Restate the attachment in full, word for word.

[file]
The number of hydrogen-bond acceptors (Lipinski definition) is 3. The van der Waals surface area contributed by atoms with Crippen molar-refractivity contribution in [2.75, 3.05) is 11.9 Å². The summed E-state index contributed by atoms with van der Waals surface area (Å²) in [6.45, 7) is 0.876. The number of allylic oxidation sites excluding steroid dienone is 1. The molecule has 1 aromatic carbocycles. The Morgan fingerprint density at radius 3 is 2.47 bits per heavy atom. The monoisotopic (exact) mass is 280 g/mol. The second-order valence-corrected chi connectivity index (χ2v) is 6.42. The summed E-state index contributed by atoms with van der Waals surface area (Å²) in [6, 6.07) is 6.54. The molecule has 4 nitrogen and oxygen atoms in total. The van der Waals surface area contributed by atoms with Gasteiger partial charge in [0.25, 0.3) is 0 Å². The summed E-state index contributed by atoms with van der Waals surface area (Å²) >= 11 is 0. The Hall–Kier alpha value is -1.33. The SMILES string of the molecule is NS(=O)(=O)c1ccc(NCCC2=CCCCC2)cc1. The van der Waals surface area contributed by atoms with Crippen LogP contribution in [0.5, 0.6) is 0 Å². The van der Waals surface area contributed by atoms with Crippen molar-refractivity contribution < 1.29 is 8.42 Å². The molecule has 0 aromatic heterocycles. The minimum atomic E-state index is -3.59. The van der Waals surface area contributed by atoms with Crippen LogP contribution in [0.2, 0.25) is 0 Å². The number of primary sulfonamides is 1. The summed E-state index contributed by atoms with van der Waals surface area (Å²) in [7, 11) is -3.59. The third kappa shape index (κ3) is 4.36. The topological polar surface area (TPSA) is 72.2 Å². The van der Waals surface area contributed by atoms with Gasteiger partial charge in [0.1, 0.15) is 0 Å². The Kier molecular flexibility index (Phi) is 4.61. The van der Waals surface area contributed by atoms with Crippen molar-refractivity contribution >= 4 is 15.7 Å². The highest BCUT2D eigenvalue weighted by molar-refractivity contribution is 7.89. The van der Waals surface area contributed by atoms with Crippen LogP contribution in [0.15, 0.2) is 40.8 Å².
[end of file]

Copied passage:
The number of hydrogen-bond acceptors (Lipinski definition) is 3. The van der Waals surface area contributed by atoms with Crippen molar-refractivity contribution in [2.75, 3.05) is 11.9 Å². The summed E-state index contributed by atoms with van der Waals surface area (Å²) in [6.45, 7) is 0.876. The number of allylic oxidation sites excluding steroid dienone is 1. The molecule has 1 aromatic carbocycles. The Morgan fingerprint density at radius 3 is 2.47 bits per heavy atom. The monoisotopic (exact) mass is 280 g/mol. The second-order valence-corrected chi connectivity index (χ2v) is 6.42. The summed E-state index contributed by atoms with van der Waals surface area (Å²) in [6, 6.07) is 6.54. The molecule has 4 nitrogen and oxygen atoms in total. The van der Waals surface area contributed by atoms with Gasteiger partial charge in [0.25, 0.3) is 0 Å². The summed E-state index contributed by atoms with van der Waals surface area (Å²) >= 11 is 0. The Hall–Kier alpha value is -1.33. The SMILES string of the molecule is NS(=O)(=O)c1ccc(NCCC2=CCCCC2)cc1. The van der Waals surface area contributed by atoms with Crippen LogP contribution in [0.5, 0.6) is 0 Å². The van der Waals surface area contributed by atoms with Crippen molar-refractivity contribution < 1.29 is 8.42 Å². The molecule has 0 aromatic heterocycles. The minimum atomic E-state index is -3.59. The van der Waals surface area contributed by atoms with Crippen LogP contribution in [0.2, 0.25) is 0 Å². The number of primary sulfonamides is 1. The summed E-state index contributed by atoms with van der Waals surface area (Å²) in [7, 11) is -3.59. The third kappa shape index (κ3) is 4.36. The topological polar surface area (TPSA) is 72.2 Å². The van der Waals surface area contributed by atoms with Gasteiger partial charge in [0.1, 0.15) is 0 Å². The Kier molecular flexibility index (Phi) is 4.61. The van der Waals surface area contributed by atoms with Crippen molar-refractivity contribution >= 4 is 15.7 Å². The highest BCUT2D eigenvalue weighted by molar-refractivity contribution is 7.89. The van der Waals surface area contributed by atoms with Crippen LogP contribution in [0.15, 0.2) is 40.8 Å².